There are significanly less goddesses who preen themselves in front of a mirror in the latter half of the 17th century, but a lot of Dutch middle class ladies, which is rather more interesting for this blog.
Not a very good copy, but she seems to be holding a small box and she is holding her hand in the same way ladies do on 18th century paintings when they are applying a beauty patch, so I believe this is what she is doing here as well.
|A lady at her toilet by Jan van Noodt, 17th century|
Not much can bee seen on the table apart from the mirror and a round box, but it is interesting to see the hairstyle from the back.
|Woman at A Mirrir by Gerard Terborch the younger, ca. 1650|
|A Young Woman at Her Toilet with a Maid by Gerard Terborch the younger, 1650-1651|
I think the red pillowlike shape is a pin cushion. If that seems like a strange thing to have at the vanity, remember that it was very common to use pins to secure clothing. There is also a small brush. Another version of this painting can be seen here.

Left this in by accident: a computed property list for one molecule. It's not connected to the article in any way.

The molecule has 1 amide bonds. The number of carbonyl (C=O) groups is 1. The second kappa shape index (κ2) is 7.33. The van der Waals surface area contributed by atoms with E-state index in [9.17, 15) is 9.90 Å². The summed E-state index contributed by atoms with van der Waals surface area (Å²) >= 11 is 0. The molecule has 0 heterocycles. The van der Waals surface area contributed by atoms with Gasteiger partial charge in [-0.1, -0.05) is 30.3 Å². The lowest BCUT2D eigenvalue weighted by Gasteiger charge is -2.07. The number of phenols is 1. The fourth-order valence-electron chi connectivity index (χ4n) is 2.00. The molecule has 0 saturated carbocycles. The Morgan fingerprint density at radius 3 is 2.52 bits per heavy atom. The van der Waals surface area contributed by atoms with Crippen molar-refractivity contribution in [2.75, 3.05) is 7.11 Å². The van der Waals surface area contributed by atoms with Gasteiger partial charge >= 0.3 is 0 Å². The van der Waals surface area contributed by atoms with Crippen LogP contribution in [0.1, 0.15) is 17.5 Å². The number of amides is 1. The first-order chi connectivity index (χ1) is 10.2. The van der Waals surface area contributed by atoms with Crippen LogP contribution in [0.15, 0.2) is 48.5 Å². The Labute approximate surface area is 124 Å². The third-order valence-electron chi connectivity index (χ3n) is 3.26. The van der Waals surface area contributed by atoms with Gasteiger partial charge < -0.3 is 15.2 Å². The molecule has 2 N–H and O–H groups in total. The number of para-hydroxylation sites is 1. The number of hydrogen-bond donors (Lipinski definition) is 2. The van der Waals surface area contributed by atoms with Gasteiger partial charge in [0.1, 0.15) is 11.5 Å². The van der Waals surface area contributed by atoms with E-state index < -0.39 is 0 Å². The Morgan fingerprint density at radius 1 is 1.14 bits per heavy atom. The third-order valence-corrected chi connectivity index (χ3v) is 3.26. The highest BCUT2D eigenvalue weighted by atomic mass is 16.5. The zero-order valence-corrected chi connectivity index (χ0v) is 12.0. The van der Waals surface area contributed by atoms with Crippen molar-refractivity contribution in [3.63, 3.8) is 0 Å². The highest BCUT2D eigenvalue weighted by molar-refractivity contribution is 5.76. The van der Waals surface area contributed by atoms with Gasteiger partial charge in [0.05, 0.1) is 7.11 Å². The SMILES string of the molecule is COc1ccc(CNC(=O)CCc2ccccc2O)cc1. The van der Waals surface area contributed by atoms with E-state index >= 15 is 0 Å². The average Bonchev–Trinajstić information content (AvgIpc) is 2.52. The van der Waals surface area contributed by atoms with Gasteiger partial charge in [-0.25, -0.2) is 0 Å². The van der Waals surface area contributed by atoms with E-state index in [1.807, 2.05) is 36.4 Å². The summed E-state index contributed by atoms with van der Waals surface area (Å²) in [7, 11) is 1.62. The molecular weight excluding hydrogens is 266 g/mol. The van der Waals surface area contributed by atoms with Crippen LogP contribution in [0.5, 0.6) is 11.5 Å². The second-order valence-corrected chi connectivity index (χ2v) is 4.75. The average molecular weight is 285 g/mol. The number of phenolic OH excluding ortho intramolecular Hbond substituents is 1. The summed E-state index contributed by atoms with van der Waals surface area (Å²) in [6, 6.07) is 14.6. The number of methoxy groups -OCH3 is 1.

|Lady at her toilet by Gerard Terborch the younger, 1657|
|Women at her toilet by Gabriel Metsu, ca.1658|
|Lady at her toilette by Gerard Terborch the younger, 1660|
|A young woman at her toilet by Gerard Dou, 1667|
|Portrait of a lady by Gabriel Metsu, 1667|
|The love letter by Jacob Ochtervelt, ca. 1670|
Another of these brushes with a straight handle.
|Woman at her toilette by Frans van Mieris, 1678|
A gigantic comb and dito brush Or is it a very full pin cushion?
|Recueil des modes de la cour de France, 'Fille de Marchand, estant à Sa Toilette' by Nicoals Arnoult, 1687|
|The Morning, Lady at her toilet, engraving, late 17th century|
|The Night, Lady going to bed, engraving, late 17th century|
|Late 17th century engraving|
|Madama la Marquise Dangeau at her Toilet, engraving, 1694|
|Portrait of a woman by Nicolas de Largillière, 1696|
|La toilette, Turkish school, around 1700|
This really belong to the previous post as it is from the 1630's, but I only found it today and I had to include it, as this is a rare depiction of a man making himself pretty. Notice that he is fixing his love lock.
|A Cavalier at His Dressing Table by Adriaen van de Venne, 1631|